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A Stimulating Treatment for Sleep Apnea

An implant stimulates the tongue to treat the disorder.
December 14, 2009

Unlike most researchers, the engineers at ImThera Medical just might consider it a compliment if someone called their product a “snooze.” The experimental device is designed to treat sleep apnea, a breathing disorder that can disrupt sleep and trigger serious complications, including an increased risk for heart disease and stroke, as well as daytime sleepiness so severe that sufferers often fall asleep at the wheel. The implant, which wraps around a nerve connected to the tongue, is now being tested in a small clinical trial in Europe.

Breathe easy: A new implantable device to treat sleep apnea wraps around the tongue’s large hypoglossal nerve, stimulating it in six different places to keep the tongue muscle toned and less likely to fall back and obstruct a person’s airway as he sleeps. It’s powered by a small rechargeable generator and computer, about the size of a Zippo lighter, implanted in the patient’s chest.

Sleep apnea is one of the most common kinks to the breathing process. It affects as much as 4 percent of the U.S. population, and occurs when something–usually a blockage, such as the tongue–stops a person’s breathing multiple times throughout the night. The resulting oxygen deprivation and sleep loss leads to fatigue in the short-term, but it can also cause serious long-term health problems.

The gold standard for sleep apnea treatment is a CPAP (Continuous Positive Airway Pressure) machine, which keeps the airway open by forcing air through a mask and down a person’s throat. But the device is loud and uncomfortable, and roughly half of CPAP users can’t tolerate it. Alternative therapies include everything from a device that changes the relative positions of the upper and lower jaw, to actually breaking the jaw and repositioning it, to something as invasive as cutting out a portion of the patient’s soft palate to increase the airway opening.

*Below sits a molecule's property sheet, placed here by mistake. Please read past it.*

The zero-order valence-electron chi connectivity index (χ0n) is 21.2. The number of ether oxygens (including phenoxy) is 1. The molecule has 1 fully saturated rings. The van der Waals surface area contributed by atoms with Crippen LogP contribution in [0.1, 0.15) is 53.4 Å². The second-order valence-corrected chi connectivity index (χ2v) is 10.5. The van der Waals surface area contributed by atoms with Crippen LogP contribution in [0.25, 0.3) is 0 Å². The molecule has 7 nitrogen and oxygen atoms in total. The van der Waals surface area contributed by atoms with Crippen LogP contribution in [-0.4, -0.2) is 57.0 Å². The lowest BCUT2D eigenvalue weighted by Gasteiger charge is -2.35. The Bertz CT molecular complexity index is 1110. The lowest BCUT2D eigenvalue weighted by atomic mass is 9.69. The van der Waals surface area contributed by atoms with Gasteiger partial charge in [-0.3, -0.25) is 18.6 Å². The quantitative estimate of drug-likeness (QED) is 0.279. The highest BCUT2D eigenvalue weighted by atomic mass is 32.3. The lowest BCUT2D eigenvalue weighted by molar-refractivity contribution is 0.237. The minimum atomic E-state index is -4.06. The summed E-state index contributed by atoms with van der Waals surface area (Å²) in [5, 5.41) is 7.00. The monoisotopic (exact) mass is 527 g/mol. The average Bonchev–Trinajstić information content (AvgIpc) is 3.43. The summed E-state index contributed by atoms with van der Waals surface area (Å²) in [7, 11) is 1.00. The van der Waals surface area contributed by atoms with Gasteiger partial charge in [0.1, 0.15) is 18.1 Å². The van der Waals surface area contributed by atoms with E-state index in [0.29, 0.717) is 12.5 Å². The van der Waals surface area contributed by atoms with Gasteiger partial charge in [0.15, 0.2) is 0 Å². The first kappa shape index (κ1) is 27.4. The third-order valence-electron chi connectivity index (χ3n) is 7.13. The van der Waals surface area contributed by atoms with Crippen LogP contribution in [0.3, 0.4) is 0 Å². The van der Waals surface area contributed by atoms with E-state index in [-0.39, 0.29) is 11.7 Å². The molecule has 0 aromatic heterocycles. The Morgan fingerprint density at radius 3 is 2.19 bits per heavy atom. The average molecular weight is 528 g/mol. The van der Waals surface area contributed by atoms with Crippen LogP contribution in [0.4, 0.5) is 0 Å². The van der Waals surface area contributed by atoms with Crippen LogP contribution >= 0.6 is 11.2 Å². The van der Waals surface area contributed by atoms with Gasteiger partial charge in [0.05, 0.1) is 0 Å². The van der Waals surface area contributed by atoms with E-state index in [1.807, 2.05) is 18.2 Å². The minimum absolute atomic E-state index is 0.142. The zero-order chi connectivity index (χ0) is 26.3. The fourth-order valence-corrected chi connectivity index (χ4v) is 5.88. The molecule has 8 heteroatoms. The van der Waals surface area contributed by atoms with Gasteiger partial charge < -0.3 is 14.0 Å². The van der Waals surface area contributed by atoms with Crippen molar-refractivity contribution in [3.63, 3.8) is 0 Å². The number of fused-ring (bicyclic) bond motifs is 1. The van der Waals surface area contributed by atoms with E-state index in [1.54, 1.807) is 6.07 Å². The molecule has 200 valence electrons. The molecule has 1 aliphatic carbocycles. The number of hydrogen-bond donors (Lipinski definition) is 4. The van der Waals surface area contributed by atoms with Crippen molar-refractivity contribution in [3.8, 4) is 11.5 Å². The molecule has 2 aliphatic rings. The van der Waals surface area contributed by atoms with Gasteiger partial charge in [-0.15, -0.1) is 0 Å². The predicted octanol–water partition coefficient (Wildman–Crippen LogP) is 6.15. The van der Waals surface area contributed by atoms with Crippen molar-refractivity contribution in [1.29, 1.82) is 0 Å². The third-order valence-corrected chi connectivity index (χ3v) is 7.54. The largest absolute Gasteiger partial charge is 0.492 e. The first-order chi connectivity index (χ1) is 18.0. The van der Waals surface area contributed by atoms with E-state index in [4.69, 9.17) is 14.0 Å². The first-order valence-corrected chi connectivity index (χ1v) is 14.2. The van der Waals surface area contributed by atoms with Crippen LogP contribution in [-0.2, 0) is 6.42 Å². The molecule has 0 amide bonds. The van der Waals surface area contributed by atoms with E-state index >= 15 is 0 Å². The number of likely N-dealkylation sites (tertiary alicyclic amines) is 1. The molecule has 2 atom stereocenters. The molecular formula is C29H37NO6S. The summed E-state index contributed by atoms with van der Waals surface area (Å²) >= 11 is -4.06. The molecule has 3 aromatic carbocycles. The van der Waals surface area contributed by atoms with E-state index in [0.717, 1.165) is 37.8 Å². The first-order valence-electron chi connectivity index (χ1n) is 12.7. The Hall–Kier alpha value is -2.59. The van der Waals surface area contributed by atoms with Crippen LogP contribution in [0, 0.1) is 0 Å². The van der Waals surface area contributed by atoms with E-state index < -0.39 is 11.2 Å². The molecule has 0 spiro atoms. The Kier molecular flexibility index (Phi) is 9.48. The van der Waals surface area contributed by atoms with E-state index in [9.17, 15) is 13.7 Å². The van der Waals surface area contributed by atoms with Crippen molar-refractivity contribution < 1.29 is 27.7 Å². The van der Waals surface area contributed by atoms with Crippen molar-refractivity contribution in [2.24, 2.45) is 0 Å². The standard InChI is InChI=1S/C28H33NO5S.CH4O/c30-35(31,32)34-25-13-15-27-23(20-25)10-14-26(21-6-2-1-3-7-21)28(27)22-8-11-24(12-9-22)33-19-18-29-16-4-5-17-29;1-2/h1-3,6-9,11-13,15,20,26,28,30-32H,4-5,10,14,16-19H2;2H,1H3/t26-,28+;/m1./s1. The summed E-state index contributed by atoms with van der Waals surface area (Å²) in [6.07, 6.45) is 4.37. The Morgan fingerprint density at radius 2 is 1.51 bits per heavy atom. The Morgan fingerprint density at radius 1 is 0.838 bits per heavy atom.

ImThera’s device takes a different tack, one that hasn’t yet been broadly explored. The neurostimulator wraps around the tongue’s large hypoglossal nerve, and delivers electric pulses to the nerve in up to six different spots. “The goal is to open the airway by not allowing the tongue to collapse,” says Marcelo Lima, the company’s president. It does that by creating muscle tone in the muscles on the side of and beneath the tongue–muscles that flatten, stiffen, and pull the tongue forward, preventing it from relaxing and falling back to block the airway. Power comes from a rechargeable pulse generator, about the size of a Zippo lighter, which is implanted beneath the skin above the pectoral muscle in the chest, and is connected to the stimulator with a small power wire that snakes up to the throat.

Lima first tested the device using external power on two hospitalized patients in Brazil. The results were so promising that the refined device is already the center of a small clinical trial of 12 patients in Europe; a larger trial is scheduled to begin in the U.S. in mid-2010.

However, not everyone thinks that targeting the tongue will provide a broad solution, largely because the anatomical causes of sleep apnea are not well understood. The physical obstructions–while they include the tongue–can be elsewhere and difficult to pinpoint in individual patients. “There are 16 other muscles that are possible culprits in sleep apnea,” says Lisa Shives, medical director of Northshore Sleep Medicine in Evanston, IL. “And in general, we don’t know exactly where each person’s obstruction is.”

However, other sleep specialists are interested to see what the trials show, especially given the dire need for new treatments. “I think it’s an intriguing concept and worth exploring,” says Susan Sprau, a sleep expert at the University of California at Los Angeles. “I applaud the effort of this company to work on a new and somewhat out-of-the-box treatment approach, and we’ll have to wait and see whether or not it pans out.”

Compared to the CPAP machine, ImThera’s device has better odds of reaching 100 percent compliance–once the device has been implanted, if it works, there’s little left for the patient to do. “It’s always nice to have other alternatives out there,” says neurologist Alon Avidan, associate director of the Sleep Disorders Center at UCLA. “We always see patients who have failed everything. And short of putting a hole in their throat with a surgical tracheostomy, this is another alternative that may improve sleep apnea without compromising or adversely affecting the patient’s quality of life.”

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